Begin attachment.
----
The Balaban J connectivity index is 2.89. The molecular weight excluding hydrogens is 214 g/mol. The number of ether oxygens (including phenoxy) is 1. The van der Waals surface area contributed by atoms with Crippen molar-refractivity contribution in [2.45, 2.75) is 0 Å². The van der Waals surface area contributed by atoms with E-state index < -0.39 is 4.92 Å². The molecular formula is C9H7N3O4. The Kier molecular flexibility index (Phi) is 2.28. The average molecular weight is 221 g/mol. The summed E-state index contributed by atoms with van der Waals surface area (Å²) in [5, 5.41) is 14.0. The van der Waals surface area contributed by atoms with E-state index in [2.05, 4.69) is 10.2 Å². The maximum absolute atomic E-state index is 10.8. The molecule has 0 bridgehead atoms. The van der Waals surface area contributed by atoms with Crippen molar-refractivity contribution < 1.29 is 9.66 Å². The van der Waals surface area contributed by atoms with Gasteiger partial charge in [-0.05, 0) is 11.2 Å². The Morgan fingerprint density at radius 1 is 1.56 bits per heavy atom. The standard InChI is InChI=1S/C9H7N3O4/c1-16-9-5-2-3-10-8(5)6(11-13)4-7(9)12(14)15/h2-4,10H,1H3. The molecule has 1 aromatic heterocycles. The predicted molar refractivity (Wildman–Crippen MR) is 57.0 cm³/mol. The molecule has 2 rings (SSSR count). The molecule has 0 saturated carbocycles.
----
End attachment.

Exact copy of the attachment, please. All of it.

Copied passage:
The Balaban J connectivity index is 2.89. The molecular weight excluding hydrogens is 214 g/mol. The number of ether oxygens (including phenoxy) is 1. The van der Waals surface area contributed by atoms with Crippen molar-refractivity contribution in [2.45, 2.75) is 0 Å². The van der Waals surface area contributed by atoms with E-state index < -0.39 is 4.92 Å². The molecular formula is C9H7N3O4. The Kier molecular flexibility index (Phi) is 2.28. The average molecular weight is 221 g/mol. The summed E-state index contributed by atoms with van der Waals surface area (Å²) in [5, 5.41) is 14.0. The van der Waals surface area contributed by atoms with E-state index in [2.05, 4.69) is 10.2 Å². The maximum absolute atomic E-state index is 10.8. The molecule has 0 bridgehead atoms. The van der Waals surface area contributed by atoms with Crippen molar-refractivity contribution < 1.29 is 9.66 Å². The van der Waals surface area contributed by atoms with Gasteiger partial charge in [-0.05, 0) is 11.2 Å². The Morgan fingerprint density at radius 1 is 1.56 bits per heavy atom. The standard InChI is InChI=1S/C9H7N3O4/c1-16-9-5-2-3-10-8(5)6(11-13)4-7(9)12(14)15/h2-4,10H,1H3. The molecule has 1 aromatic heterocycles. The predicted molar refractivity (Wildman–Crippen MR) is 57.0 cm³/mol. The molecule has 2 rings (SSSR count). The molecule has 0 saturated carbocycles.